ANALYSIS | Lessons learned in Libya
It was one thing for the Arab world to watch as two of its strongmen were ousted by popular protest within weeks of each other. That was shocking enough.
It’s been quite another to watch a third — by far the most brutal of them — bloodied, battered, and then dead; his body later displayed like a trophy and photographed by dozens for posterity.
You can be certain though that the gruesome images of Moammar Gadhafi’s final moments have been contemplated by many in the Middle East with grim satisfaction. And it isn’t only because he has long been viewed as a lunatic and an embarrassment to the region as a whole.
It is also because the Arab people have been largely sympathetic to the uprisings that have swept the region, not least that of the Libyans. No surprise, most of them can relate to the motives behind the revolts: they too have had to live with the utter lack of freedom, authoritarian cruelty, and economic stagnation that come with autocratic, Arab despotism.
And just like the Libyans were inspired by their neighbours' ousting of their leaders, others still fighting for their freedom will be inspired by Gadhafi’s ghastly demise.
Added to the fall of the regimes in Egypt and Tunisia, you can just imagine the hope it all brings for what’s possible in their own countries. Almost instantly after the news broke, Syrians active online dispatched congratulations to the Libyans, praying that their turn was next.
"You’ve had your day of justice. We hope ours will come soon," said one tweet.
It is the kind of inspiration that George W. Bush's administration had hoped for in the wake of Saddam Hussein’s capture, but didn't get.
Though many Iraqis celebrated at the time, it was still Americans who "got him." And in a region wildly sensitive to foreign —read Western — intervention, that did not sit well. And neither did Bush's insistence that Iraq's liberation was the start of an "Arab spring."
There was foreign intervention in Libya’s case too, you might argue. And it may be that NATO bombs are what won the day. Yet there were few cries of foul.
Because it was Libyans who asked for that intervention, repeatedly, and insisted that it come from the skies, and not on the ground as in Iraq’s case. And only after thousands of them kept coming back to face Gadhafi’s aircraft and 14 mm bullets in Benghazi, and only after they had first liberated that city themselves.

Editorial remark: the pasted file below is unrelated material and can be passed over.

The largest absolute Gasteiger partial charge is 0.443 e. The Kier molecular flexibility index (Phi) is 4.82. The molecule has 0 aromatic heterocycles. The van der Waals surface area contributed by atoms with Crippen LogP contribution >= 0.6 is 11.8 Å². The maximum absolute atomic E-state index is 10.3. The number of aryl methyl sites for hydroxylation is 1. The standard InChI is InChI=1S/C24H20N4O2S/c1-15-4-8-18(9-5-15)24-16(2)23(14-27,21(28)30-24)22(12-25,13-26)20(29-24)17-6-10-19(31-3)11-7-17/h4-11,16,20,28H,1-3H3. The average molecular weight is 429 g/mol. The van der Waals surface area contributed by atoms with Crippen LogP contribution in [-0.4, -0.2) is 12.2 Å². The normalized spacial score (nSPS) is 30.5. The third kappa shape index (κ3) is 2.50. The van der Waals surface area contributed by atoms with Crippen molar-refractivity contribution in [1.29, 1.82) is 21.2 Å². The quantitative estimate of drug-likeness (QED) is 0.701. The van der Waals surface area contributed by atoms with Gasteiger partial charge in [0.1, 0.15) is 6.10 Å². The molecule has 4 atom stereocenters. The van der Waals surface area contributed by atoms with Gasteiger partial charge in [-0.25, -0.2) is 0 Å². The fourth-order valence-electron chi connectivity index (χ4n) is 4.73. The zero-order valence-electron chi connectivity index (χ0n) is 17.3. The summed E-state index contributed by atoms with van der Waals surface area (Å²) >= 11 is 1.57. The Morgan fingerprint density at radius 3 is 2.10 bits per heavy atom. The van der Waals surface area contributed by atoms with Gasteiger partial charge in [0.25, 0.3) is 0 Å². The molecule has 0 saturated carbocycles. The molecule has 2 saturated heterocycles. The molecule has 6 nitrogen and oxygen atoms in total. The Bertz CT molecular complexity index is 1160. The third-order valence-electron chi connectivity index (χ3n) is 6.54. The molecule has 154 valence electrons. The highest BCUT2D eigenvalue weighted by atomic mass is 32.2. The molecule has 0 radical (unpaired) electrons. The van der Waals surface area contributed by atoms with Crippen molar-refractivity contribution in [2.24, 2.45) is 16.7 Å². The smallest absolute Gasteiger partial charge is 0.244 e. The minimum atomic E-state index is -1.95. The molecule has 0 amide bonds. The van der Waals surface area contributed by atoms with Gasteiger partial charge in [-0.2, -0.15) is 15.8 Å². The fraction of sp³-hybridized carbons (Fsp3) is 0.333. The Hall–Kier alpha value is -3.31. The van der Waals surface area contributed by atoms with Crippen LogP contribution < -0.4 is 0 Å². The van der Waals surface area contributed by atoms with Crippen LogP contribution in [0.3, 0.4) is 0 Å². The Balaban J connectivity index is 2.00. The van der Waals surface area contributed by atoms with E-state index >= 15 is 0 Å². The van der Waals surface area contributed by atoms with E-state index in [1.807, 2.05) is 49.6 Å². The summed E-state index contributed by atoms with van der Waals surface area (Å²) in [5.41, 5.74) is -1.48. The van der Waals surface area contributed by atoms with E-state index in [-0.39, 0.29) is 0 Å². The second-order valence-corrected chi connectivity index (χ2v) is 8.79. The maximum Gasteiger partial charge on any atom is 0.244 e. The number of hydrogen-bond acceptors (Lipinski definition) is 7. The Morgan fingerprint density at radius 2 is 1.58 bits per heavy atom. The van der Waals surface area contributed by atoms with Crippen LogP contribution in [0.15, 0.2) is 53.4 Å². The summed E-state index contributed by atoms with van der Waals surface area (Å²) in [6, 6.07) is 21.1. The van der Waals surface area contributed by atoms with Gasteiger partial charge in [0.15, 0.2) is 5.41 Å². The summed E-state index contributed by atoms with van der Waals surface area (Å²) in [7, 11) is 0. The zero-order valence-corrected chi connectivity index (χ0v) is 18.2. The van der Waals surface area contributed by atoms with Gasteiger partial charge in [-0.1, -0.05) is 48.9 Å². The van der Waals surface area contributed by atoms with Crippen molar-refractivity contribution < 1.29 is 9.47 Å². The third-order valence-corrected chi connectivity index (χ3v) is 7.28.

And, one might add, only after several key defections, including the first, that of Mustapha abd al Jalil. Once Gadhafi’s justice minister, he went on to form the National Transitional Council, the body which unified the anti- Gadhafi voice at the time, and called on the world to save Benghazi from annihilation.
So if the Libyans themselves hadn’t risen up in the first place, NATO wouldn’t have considered intervening, and Gadhafi would almost certainly still be alive and in charge.
A valuable lesson
That’s the lesson the Arab world takes away from Gadhafi’s fall, and it’s a valuable one.
Many if not most in the Arab world likely believe it was the Libyans who "got" Gadhafi.
In those pictures he was surrounded by Libyan fighters, not foreign troops. It is precisely the image — if not the exact circumstances — that both the NTC and NATO wanted right from the start, to avoid the Iraq mistake and the baggage that came with that.
Among Arabs those nuances count for a lot. And so those images will undoubtedly breathe new life into the flagging uprisings in Syria and Yemen. They will also give pause to the autocrats who still rule them.
Arab editorials in today's papers openly wondered who would be next in what they now willingly call the Arab Spring, and what might be on the minds of the possible candidates as they watched Gadhafi’s final moments.
It is a very different Arab world than it was when Saddam was caught. This Arab Spring, sparked singlehandedly by a desperate Tunisian young man, is all about people, and therefore legitimate in the eyes of most of the region. The old rules lurk behind the scenes, but they are weakening as the people continue to press for substantive change.
Even in countries where there has been no large scale protest, old regimes have clamoured to introduce change. Saudi Arabia would not have given women the right to vote and run in municipal elections without the Arab revolts. Jordan has had two governments resign in the span of months in the name of introducing reform.
A messy affair
The Arab Spring has been a messy affair, and it will continue to be, and in some countries, spring may never come. But in each of those countries where it has or will, it unfolds differently — as evidenced by those affected so far — and with different speeds and efficacy.
Having world powers on your side certainly seems to help--whether it's moral or military. In future, other revolutions may or may not involve foreign intervention, and we may yet see an example that involves only regional intervention, without the involvement of Western powers.
But the one common, requisite ingredient in all of them has been a willing people. People who have broken the barrier of fear, who refuse to remain silent — even after they might have managed to fell longstanding regimes, as in Egypt's case.
After now watching three strongmen fall in successively higher degrees of humiliation, you can bet the continuing uprisings will have a renewed momentum.
There are people who are still very willing and determined to bring about change, even oust their own leaders, complicated and as deadly fraught as it might be. It’s just a matter of how they will make it happen.